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Vectorial Analysis in Radiology: Assessing Direction and Momentum


With dramatic changes less likely with respect to reimbursement and one’s career in radiology, have we downsized our expectations to be more accepting of a floor of stability and slow progress?

One of the challenges of early med school is that much of the massive volume of learning material doesn’t feel particularly doctorly. While it is relevant, it still feels like you’re cramming information into your noodle just for the sake of proving you can, and maybe some of it will have use after passing exams. Accordingly, when something turns up that has more clear-cut clinical value, most students sit up and pay eager attention.

Electrocardiograms (ECGs) are a good example. What prospective doc doesn’t imagine being able to look at those little squiggles of ink and make brilliant pronouncements about the heart? My class was therefore more than a little disappointed when the prof who was supposed to be teaching the subject proved to be far from enthusiastic. He seemed inclined to avoid it entirely.

Make me think you’re withholding knowledge from me — especially on the grounds of it possibly being too difficult to grasp — and you will skyrocket my interest in it. I can imagine a shrewd teacher intentionally using such a reverse psychology tactic, but that particular member of faculty wouldn’t have had it in him.

When the prof blatantly told us he wouldn’t be going into “vectorial analysis” of ECGs, I made it a personal mission to learn the stuff. Not-so big surprise: Other than netting me an exam question or two down the line, it wasn’t a big surprise that I never actually used the skills for cardiology in my subsequent rad career.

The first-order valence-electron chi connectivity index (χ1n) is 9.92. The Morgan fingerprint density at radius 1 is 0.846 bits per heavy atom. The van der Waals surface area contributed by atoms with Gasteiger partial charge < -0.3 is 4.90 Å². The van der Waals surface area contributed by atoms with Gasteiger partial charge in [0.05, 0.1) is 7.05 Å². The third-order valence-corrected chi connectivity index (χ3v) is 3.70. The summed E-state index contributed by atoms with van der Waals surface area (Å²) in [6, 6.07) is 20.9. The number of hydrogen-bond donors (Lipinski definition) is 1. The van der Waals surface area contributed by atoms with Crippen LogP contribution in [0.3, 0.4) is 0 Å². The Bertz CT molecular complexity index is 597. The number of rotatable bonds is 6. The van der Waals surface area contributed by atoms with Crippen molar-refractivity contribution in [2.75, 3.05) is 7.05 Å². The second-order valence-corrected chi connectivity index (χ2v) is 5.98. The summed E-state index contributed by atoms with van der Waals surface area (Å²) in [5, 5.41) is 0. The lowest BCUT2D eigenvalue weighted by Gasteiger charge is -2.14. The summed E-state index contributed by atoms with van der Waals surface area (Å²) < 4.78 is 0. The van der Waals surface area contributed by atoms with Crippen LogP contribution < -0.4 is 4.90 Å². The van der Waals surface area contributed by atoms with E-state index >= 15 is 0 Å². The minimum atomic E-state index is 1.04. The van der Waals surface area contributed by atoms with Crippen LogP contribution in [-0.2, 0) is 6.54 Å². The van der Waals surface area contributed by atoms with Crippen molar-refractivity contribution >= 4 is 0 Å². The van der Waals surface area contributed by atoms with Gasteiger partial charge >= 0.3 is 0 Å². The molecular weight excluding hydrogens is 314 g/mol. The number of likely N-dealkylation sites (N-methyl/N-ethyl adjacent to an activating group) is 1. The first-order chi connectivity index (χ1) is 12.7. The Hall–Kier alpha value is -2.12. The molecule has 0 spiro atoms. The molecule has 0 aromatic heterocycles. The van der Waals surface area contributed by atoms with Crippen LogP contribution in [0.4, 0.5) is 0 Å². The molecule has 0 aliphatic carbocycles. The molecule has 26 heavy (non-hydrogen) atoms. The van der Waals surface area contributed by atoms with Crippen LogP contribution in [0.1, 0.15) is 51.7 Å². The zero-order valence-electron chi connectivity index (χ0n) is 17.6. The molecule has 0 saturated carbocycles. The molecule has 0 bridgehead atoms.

Nevertheless, I first learned about vectors in grade school, and it was nice to see them used in the real world. The more things like that tickle one’s brain, the more ways one finds to use their concepts. Lest you’re rusty or entirely unfamiliar, a vector has magnitude and direction. That can be electrical current in a heart (hence relevance to ECGs), velocity of a car or even weight of an object (the direction being downward toward the planet’s center).

My usage of vectors has been more on a conceptual, even philosophical level, rather than number crunching. I don’t consciously think of them as vectors but more like trends or tendencies. I might also refer to it as knowing which way the winds are blowing as well as how they might shift.

One example with which most rads are probably familiar is the financial value of an imaging study. In the fullness of time, adjusting for things like inflation and overhead, we get paid less per unit work than we used to. (By “we,” I mean radiology as a whole within the CMS/insurance-controlled marketplace. Individually, one might buck that trend by maneuvers such as changing jobs.) The vector of reimbursement per study has decreased with the magnitude of descent varying from year to year.

I regard such vectors/trends as things that are likely to continue as they have until they encounter some reason not to go in that particular direction. This borrows another concept from early education: inertia. We might hope that, someday, the work we do will be valued more highly. More realistically, we might at least expect that the value imposed on radiology work will reach a “floor” somewhere above zero.